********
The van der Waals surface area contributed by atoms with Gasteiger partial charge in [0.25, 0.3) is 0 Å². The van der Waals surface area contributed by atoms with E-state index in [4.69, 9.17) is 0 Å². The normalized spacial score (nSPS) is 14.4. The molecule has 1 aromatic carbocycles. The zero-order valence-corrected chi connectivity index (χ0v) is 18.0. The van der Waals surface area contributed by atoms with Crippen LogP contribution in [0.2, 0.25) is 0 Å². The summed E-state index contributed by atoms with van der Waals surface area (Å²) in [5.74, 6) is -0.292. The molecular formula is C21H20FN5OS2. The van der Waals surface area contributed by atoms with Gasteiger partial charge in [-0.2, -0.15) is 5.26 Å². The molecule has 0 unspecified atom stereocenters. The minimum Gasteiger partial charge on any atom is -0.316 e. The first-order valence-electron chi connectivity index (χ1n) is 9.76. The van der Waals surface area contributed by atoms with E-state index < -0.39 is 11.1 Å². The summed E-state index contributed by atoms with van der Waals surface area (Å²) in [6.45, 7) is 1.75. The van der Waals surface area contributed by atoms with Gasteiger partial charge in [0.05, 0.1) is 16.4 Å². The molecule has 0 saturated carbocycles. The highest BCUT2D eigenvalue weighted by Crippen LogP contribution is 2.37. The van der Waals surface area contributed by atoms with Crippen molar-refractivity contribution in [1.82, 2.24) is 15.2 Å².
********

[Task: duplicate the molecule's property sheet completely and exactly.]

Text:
The van der Waals surface area contributed by atoms with Gasteiger partial charge in [0.25, 0.3) is 0 Å². The van der Waals surface area contributed by atoms with E-state index in [4.69, 9.17) is 0 Å². The normalized spacial score (nSPS) is 14.4. The molecule has 1 aromatic carbocycles. The zero-order valence-corrected chi connectivity index (χ0v) is 18.0. The van der Waals surface area contributed by atoms with Crippen LogP contribution in [0.2, 0.25) is 0 Å². The summed E-state index contributed by atoms with van der Waals surface area (Å²) in [5.74, 6) is -0.292. The molecular formula is C21H20FN5OS2. The van der Waals surface area contributed by atoms with Gasteiger partial charge in [-0.2, -0.15) is 5.26 Å². The molecule has 0 unspecified atom stereocenters. The minimum Gasteiger partial charge on any atom is -0.316 e. The first-order valence-electron chi connectivity index (χ1n) is 9.76. The van der Waals surface area contributed by atoms with E-state index < -0.39 is 11.1 Å². The summed E-state index contributed by atoms with van der Waals surface area (Å²) in [6.45, 7) is 1.75. The van der Waals surface area contributed by atoms with Gasteiger partial charge in [0.05, 0.1) is 16.4 Å². The molecule has 0 saturated carbocycles. The highest BCUT2D eigenvalue weighted by Crippen LogP contribution is 2.37. The van der Waals surface area contributed by atoms with Crippen molar-refractivity contribution in [1.82, 2.24) is 15.2 Å².